Subpoena noun A writ ordering a person to attend a court Synonyms summons

Subpoena noun a writ ordering a person to attend a

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Subpoena: noun, A writ ordering a person to attend a courtSynonyms: summons, mandate, court order“Subpoenas issued by a federal grand jury earlier this year demanded that the Port Authority hand over Mr.Samson’s personal travel records...”Source: "The chairman’s flight" published in The EconomistSyntax: noun, the arrangement of words and phrases to create well-formed sentences in a language“The three decided to record their reactions to Belinda’s not-particularly-erotic escapades and the author’sidiosyncratic syntax.”Source: "2016: the year the podcast came of age" published in The EconomistTenet: noun, a principle or beliefSynonyms: doctrine, precept, creed“In the Warren and Burger courts of the 1960s, 1970s and 1980s, religious accommodation was a liberal tenet.”Source: "Left, right" published in The EconomistTout: verb, Attempt to sell (something), typically by pestering people in an aggressive mannerSynonyms: endorse, urge“Providers have focused on the home, touting products such as coffee pots that turn on when the alarm clockrings...”Source: "Where the smart is" published in The EconomistUrbane: adjective, (Of a person, especially a man) courteous and refined in mannerSynonyms: suave, sophisticated, debonair“Beneath its urbane surface all Mr. Hough’s music is, in one way or another, a crusade.”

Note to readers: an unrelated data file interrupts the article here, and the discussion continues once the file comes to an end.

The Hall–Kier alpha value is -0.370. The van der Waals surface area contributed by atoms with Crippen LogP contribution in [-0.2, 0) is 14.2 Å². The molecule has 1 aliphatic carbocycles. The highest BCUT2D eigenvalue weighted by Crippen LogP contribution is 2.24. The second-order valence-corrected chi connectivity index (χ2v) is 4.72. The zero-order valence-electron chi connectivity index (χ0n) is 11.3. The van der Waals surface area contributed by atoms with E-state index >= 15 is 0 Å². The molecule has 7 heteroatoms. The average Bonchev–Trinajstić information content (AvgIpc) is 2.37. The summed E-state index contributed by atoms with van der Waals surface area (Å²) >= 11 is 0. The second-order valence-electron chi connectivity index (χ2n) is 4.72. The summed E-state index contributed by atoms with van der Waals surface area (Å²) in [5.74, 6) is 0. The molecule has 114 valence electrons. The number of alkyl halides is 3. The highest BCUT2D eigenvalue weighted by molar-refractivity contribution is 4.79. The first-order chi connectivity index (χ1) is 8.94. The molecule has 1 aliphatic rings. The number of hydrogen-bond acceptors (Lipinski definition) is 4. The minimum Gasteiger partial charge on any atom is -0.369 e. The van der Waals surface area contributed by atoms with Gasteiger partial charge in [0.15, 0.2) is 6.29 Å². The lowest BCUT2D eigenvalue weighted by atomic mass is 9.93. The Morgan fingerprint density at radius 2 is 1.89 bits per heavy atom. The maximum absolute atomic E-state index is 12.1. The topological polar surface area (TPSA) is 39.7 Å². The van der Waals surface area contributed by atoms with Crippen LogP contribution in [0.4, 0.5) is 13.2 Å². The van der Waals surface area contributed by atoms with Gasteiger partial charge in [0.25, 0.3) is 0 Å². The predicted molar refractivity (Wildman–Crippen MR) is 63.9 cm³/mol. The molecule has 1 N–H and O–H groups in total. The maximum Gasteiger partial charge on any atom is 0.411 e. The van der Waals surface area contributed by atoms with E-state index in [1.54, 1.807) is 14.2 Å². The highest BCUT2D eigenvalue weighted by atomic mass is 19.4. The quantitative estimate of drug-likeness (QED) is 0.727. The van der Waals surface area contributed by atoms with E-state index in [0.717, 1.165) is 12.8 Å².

Source: "He’s the piano man" published in The EconomistVerbose: adjective, Using or expressed in more words than are neededSynonyms: wordy, loquacious, long-winded“But in recent years they have become particularly verbose, bombarding consumers with any small detail that mightenhance the brand.”Source: "It’s the real thing" published in The EconomistWhet: verb, Excite or stimulate (someone's desire, interest, or appetite)Synonyms: arouse, rouse, trigger“But sham democracy often whets people’s appetite for the real thing.”Source: "The road less travelled" published in The EconomistLevel 3 GRE Vocabulary: Most DifficultAbeyance: noun, a state of temporary disuse or suspensionSynonyms: suspense, remission, reserve“With the euro crisis in abeyance, high oil prices have become the latest source of worry for the world economy.”Source: "The new grease?" published in The EconomistAbjure: verb, Solemnly renounce (a belief, cause, or claim)Synonyms: relinquish, reject, disavow“Since 1986 he has been asking candidates for public office to sign his Taxpayer Protection Pledge, in which theyabjure tax increases of any sort forever.”Source: "It’s not over for Grover" published in The Economistanodyne/2016-11-27">Anodyne: adjective, not likely to cause offence or disagreement and somewhat dullSynonyms: bland, inoffensive, innocuous“The prospect of a day spent milling around... at the G20 summit this week, with nothing to show for it but ananodyne/2016-11-27">anodyne communiqué, must be depressing enough.”Source: "Agreeing to agree" published in The EconomistBilk: verb, Obtain or withhold money from (someone) by deceit or without justificationSynonyms: swindle, defraud, deceive“Partly because they are not paid properly, they bilk the system and get away with it, thanks to political contacts.”

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